The other two commonly used markers of inflammation–fecal calprotectin and fecal lactoferrin–are detected by stool tests and are therefore much more specific to inflammation in the GI tract. 

Fecal calprotectin (FCP) is a protein found in neutrophils, a white blood cell that accumulates in the GI tract during active inflammation. Unlike the serum markers mentioned above, FCP is a very sensitive marker as it changes rapidly depending on intestinal inflammation. It is used for diagnosing IBD, monitoring disease activity, treatment guidance, and prediction of disease relapse. Similar to CRP, it can also be used to differentiate between IBD and IBS. A FCP at 50mg/L has been shown to predict relapse in patients with IBD with a sensitivity and specificity of 90% and 83%, respectively.1 

Fecal lactoferrin is an iron-binding protein found in neutrophils and so it is also used to assess elevated levels of neutrophil infiltration in the intestinal lumen. Clinically, fecal lactoferrin can help diagnose IBD, differentiate between IBD & IBS, and monitor disease activity. Lactoferrin is not as sensitive of an inflammatory marker as FCP. 

The limitations and the future

As for the future of IBD tests and biomarkers, there is plenty of work being done to advance our current technology! The IBD Biomarker Summit, hosted by the Crohn’s and Colitis Foundation, exists to identify and prioritize critical unmet needs in both clinical practice and research trials. One exciting advancement covered at their recent meeting was PGE-MUM, a new urine test for UC now in development in Japan. It targets a urinary metabolite associated with mucosal healing. To learn more about the progress covered at this summit, check out this Crohn’s and Colitis Foundation blog post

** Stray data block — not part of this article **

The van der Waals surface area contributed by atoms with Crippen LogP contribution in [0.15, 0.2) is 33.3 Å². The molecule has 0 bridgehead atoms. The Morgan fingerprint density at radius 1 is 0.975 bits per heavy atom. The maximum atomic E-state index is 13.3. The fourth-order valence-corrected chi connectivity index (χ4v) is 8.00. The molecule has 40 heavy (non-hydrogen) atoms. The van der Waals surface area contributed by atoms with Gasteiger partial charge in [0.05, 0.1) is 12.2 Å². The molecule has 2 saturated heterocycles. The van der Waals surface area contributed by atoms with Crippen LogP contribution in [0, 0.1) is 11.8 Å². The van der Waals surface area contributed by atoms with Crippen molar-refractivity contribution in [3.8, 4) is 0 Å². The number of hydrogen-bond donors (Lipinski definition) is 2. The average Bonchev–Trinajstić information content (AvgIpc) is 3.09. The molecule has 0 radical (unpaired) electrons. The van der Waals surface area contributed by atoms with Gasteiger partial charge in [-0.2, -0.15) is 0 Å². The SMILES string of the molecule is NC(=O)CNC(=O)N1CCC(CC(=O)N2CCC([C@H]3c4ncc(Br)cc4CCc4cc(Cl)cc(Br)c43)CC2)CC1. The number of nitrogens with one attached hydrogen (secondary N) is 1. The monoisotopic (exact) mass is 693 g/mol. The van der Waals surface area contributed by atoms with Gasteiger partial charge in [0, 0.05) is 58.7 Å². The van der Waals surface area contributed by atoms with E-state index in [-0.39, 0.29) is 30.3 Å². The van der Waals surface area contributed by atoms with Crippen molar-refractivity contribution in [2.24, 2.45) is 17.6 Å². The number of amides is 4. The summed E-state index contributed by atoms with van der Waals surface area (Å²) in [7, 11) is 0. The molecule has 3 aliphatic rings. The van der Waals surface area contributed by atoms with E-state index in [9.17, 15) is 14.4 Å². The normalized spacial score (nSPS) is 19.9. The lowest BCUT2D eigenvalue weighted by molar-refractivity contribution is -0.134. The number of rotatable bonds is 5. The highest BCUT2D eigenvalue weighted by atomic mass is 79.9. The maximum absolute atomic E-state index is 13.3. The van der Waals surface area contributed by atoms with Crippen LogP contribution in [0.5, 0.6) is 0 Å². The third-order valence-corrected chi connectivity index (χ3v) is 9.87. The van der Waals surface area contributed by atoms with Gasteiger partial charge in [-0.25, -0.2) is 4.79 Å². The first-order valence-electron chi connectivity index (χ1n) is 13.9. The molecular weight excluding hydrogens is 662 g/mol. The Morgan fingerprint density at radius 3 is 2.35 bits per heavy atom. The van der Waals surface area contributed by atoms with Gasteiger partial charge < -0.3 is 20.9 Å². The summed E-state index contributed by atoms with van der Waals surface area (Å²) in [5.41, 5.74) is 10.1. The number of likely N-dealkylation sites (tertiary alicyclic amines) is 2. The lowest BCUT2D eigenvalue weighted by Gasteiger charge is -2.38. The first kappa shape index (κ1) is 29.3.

Furthermore, scientists at Vanderbilt University Medical Center, recently reported in Gastroenterology that a selenium transport protein produced in the colon may be a novel biomarker for patients with IBD.2 This is because selenium, which can act as an antioxidant in the colon, is one of the nutrients with reduced absorption in people with IBD. These exciting new findings give hope for finding more specific biomarkers that are tissue-specific. 

Overall, professionals seem to agree that although many of the existing tests and resulting biomarkers are powerful tools, they can be limited in scope. It is always important to speak with your doctor about each of your test results and advocate for more routine check-ups if you feel inclined to monitor your disease activity and treatment plan more closely. Because our current tests are not personalized and may not always be a perfect representation of your current disease state, it’s always important to listen to your gut and how you feel to know when things are off!

References 

1. Cappello, M. & Morreale, G. C. The Role of Laboratory Tests in Crohn’s Disease. Clin. Med. Insights Gastroenterol. 9, 51–62 (2016).

2. MacMillan, L. Potential biomarker for IBD severity, cancer risk identified. Vanderbilt University https://news.vumc.org/2021/02/04/biomarker-ibd-severity-cancer-risk/.